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Unregulated taste for salty foods: Enhancer for hypertension, heart attack and kidney damage

By Chukwuma Muanya
29 November 2021   |   3:03 am
“This food is tasteless. There is no salt in this soup. How can you cook without salt? Please come and take away this food,” Mr. Obiwenite Okongwu blurted out to his wife Chizoba.

ADDING EXTRA SALT TO FOODS: Experts have warned that a person who eats excessive amounts of salt may be at risk of: enlarged heart muscles, headaches, obesity, heart attack, kidney disease, osteoporosis, stroke, heart failure, high blood pressure, kidney stones and gastric/stomach cancer.<br />

“This food is tasteless. There is no salt in this soup. How can you cook without salt? Please come and take away this food,” Mr. Obiwenite Okongwu blurted out to his wife Chizoba.

“Please give me that table salt. There is no salt in this rice,” Miss Biodun Adekunle asked her friend, Bisi.

“There is too much salt in this chicken and chips meal. No, no, I cannot take this,” Musa Abdullahi complained to his sister, Amina, when they went for lunch at a fast-food joint.

Different strokes for different folks; Obiwenite, Biodun and Musa have different perceptions about taste for salt.

Experts have warned that a person who eats excessive amounts of salt may be at risk of enlarged heart muscles, headaches, obesity, heart attack, kidney disease, osteoporosis, stroke, heart failure, high blood pressure, kidney stones and gastric/stomach cancer.

They endorsed reducing salt consumption to prevent hypertension, kidney damage, heart attack, stroke and other cardiovascular diseases, which are the leading causes of death in the country.

Former President, Nutrition Society of Nigeria (NSN), Prof. Ngozi Nnam, told The Guardian that salt is a good source of sodium, an essential mineral for the body. Nnam, however, said if a person consumes too much salt, he or she may be at risk of certain health conditions. Salt is present in a wide range of foods and drinks. Salt may occur naturally in certain foods, or manufacturers may add salt during the production process.

The Professor of Community and Public Health Nutrition affiliated to the Department of Nutrition and Dietetics, at the University of Nigeria Nsukka, Enugu State, said: “The major concern about salt is that when you take a lot of it, it causes an imbalance in terms of electrolyte because there is a drastic increase in sodium. The tendency is that there is a high concentration of sodium and the water balance is also distorted. The body system will try to restore the balance and this will affect the way water is pumped into the kidney and the way blood is pumped into the heart. This is because the body is trying to get a balance. The rate blood is pumped into the heart increases and also there is a concomitant increase in blood pressure. This imbalance also affects the kidney and could lead to kidney dysfunction and damage.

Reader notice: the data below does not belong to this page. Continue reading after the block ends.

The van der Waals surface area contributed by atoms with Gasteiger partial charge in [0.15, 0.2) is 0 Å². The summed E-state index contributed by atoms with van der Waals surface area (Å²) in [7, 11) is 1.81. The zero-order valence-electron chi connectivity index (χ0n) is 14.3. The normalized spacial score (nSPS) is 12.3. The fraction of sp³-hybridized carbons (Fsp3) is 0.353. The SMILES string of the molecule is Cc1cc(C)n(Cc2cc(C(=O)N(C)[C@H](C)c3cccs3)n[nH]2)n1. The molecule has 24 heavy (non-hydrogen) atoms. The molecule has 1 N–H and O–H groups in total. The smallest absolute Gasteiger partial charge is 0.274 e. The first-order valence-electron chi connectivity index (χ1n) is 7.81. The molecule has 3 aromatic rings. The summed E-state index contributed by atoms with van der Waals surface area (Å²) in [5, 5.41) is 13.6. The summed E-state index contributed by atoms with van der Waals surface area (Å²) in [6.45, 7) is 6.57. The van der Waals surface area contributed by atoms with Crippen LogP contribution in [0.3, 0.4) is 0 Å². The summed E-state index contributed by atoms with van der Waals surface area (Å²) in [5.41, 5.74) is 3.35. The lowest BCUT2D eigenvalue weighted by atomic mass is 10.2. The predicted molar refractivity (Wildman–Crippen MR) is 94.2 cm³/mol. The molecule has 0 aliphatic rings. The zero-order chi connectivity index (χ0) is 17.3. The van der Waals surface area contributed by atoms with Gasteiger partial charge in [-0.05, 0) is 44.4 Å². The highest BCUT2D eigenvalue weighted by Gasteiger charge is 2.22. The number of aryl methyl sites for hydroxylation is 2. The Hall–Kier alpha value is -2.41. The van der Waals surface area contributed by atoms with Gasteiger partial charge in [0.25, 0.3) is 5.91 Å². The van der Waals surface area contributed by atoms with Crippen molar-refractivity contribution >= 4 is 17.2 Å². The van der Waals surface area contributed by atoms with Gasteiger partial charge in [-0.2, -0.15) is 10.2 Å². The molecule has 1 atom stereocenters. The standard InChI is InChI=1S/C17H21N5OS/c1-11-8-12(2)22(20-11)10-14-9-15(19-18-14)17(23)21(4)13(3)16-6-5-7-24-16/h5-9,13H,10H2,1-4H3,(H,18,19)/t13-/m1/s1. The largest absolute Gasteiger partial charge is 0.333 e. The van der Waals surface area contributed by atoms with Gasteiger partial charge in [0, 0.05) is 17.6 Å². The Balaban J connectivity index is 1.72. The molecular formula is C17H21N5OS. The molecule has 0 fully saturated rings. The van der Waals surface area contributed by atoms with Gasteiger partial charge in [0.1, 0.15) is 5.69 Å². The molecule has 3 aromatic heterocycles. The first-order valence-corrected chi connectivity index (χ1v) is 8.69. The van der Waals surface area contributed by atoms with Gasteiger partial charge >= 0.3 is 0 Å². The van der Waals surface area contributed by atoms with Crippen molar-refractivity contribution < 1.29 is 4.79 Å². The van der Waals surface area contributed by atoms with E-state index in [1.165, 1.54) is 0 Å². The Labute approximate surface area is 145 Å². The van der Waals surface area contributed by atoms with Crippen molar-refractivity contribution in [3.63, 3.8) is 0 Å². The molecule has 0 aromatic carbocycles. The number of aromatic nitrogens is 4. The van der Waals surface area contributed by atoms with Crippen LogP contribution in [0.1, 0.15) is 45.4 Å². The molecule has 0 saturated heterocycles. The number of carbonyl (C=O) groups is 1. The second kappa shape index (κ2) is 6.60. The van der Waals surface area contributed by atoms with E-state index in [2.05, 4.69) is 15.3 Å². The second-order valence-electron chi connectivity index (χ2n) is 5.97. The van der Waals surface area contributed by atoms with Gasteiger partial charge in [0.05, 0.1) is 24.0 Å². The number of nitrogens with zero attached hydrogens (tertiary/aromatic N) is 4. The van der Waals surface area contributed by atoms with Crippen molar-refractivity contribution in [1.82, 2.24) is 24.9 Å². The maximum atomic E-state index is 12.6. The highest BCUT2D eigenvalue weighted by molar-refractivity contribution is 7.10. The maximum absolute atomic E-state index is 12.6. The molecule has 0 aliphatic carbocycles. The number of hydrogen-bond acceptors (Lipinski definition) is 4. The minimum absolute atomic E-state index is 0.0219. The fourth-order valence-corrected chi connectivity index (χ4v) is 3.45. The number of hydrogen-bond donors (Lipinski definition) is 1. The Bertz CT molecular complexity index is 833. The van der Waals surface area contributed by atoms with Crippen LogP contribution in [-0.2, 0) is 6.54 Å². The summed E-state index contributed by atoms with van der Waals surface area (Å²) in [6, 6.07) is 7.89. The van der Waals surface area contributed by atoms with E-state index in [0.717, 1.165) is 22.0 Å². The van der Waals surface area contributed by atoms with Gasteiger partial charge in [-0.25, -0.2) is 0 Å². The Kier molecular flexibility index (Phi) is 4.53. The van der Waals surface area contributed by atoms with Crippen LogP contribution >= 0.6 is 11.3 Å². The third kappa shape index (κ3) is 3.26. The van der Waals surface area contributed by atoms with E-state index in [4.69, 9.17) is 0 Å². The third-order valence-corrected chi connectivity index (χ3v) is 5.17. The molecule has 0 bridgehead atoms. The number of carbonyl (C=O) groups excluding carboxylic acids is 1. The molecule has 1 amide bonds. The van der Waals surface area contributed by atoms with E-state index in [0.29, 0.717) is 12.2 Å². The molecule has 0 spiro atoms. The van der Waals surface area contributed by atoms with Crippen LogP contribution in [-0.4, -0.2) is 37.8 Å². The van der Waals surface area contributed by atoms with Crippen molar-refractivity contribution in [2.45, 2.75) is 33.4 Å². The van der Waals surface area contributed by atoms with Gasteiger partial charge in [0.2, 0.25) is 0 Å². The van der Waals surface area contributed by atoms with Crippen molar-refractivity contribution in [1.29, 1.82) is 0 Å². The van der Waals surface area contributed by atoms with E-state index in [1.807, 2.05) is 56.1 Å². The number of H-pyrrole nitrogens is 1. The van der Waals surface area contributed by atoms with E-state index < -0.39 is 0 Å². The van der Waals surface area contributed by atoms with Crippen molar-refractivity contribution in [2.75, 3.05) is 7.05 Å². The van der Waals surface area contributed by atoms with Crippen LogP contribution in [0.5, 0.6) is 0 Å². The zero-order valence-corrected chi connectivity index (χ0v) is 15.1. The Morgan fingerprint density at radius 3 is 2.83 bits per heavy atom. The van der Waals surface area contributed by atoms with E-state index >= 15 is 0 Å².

“The ways in which too much sodium can harm the body are well understood. Too much sodium leads the body to retain water, which is pulled into the blood vessels. This can increase the volume of blood. It is like turning up the water supply to a garden hose — the pressure in the hose increases as more water is blasted through it. And, over time, this leads to disease. The kidneys get stressed, the blood vessels get stressed, the heart gets stressed.”

According to the World Health Organisation (WHO), cardiovascular diseases (CVDs) are a group of disorders of the heart and blood vessels. They include coronary heart disease – a disease of the blood vessels supplying the heart muscle; cerebrovascular disease – a disease of the blood vessels supplying the brain; peripheral arterial disease – a disease of blood vessels supplying the arms and legs; rheumatic heart disease – damage to the heart muscle and heart valves from rheumatic fever, caused by streptococcal bacteria; congenital heart disease – birth defects that affect the normal development and functioning of the heart caused by malformations of the heart structure from birth; and deep vein thrombosis and pulmonary embolism – blood clots in the leg veins, which can dislodge and move to the heart and lungs.

The WHO said heart attacks and strokes are usually acute events and are mainly caused by a blockage that prevents blood from flowing to the heart or brain. The most common reason for this is a build-up of fatty deposits on the inner walls of the blood vessels that supply the heart or brain. Strokes can be caused by bleeding from a blood vessel in the brain or from blood clots.

The WHO said excessive salt in food and beverages is putting people at greater risk of potentially fatal heart disease and strokes, even as it issued fresh guidelines for limiting sodium content.

According to a report by WHO, an estimated 11 million deaths globally are associated with poor diet each year, including three million attributable to high sodium intake.